This paper investigates the eﬀects of double tax treaties (DTTs) on foreign direct investment (FDI) after controlling for their relevance in the presence of treaty shopping. DTTs cannot be considered a bilateral issue, but must be viewed as a network, since FDI can ﬂow from home to host country through one or more conduit countries. By accounting for treaty shopping, we calculate the shortest (i.e. the cheapest) tax distance between any two countries allowing the corporate income to be channelled through intermediate jurisdictions. We diﬀerentiate between relevant and neutral DTTs - i.e. tax treaties that oﬀer investors a ﬁnancial advantage - and irrelevant DTTs and use these data to derive two important results. First, only relevant and neutral tax treaties increase bilateral FDI, whereas irrelevant DTTs do not. We can quantify the increase of FDI due to a relevant DTT at around 22%. Second, signiﬁcant tax reductions due to treaty beneﬁts will lead to an increase in FDI.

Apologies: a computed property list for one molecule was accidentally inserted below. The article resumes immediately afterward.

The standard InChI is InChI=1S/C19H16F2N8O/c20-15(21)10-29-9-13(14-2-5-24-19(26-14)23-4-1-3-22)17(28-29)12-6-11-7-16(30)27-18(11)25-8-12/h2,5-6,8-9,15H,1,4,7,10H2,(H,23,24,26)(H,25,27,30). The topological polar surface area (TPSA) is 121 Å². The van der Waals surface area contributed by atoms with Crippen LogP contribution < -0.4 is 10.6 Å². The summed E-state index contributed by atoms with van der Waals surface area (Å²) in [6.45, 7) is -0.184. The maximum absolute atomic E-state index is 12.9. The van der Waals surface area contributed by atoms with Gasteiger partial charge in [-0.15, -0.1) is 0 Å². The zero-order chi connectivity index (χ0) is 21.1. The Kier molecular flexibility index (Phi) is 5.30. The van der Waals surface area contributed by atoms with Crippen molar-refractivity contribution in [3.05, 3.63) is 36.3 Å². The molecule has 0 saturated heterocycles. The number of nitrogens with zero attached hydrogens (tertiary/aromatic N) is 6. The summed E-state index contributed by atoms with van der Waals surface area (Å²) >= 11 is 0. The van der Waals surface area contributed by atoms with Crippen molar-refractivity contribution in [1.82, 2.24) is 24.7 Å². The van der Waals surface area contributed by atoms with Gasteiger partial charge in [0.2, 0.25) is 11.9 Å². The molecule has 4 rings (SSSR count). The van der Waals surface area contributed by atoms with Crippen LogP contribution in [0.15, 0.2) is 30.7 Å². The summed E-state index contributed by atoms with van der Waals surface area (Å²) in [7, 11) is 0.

|Publication status||Published - 2018|
|Name||WU International Taxation Research Paper Series|
- 502047 Economic theory
- 502010 Public finance
- 502046 Economic policy
- WU International Taxation Research Paper Series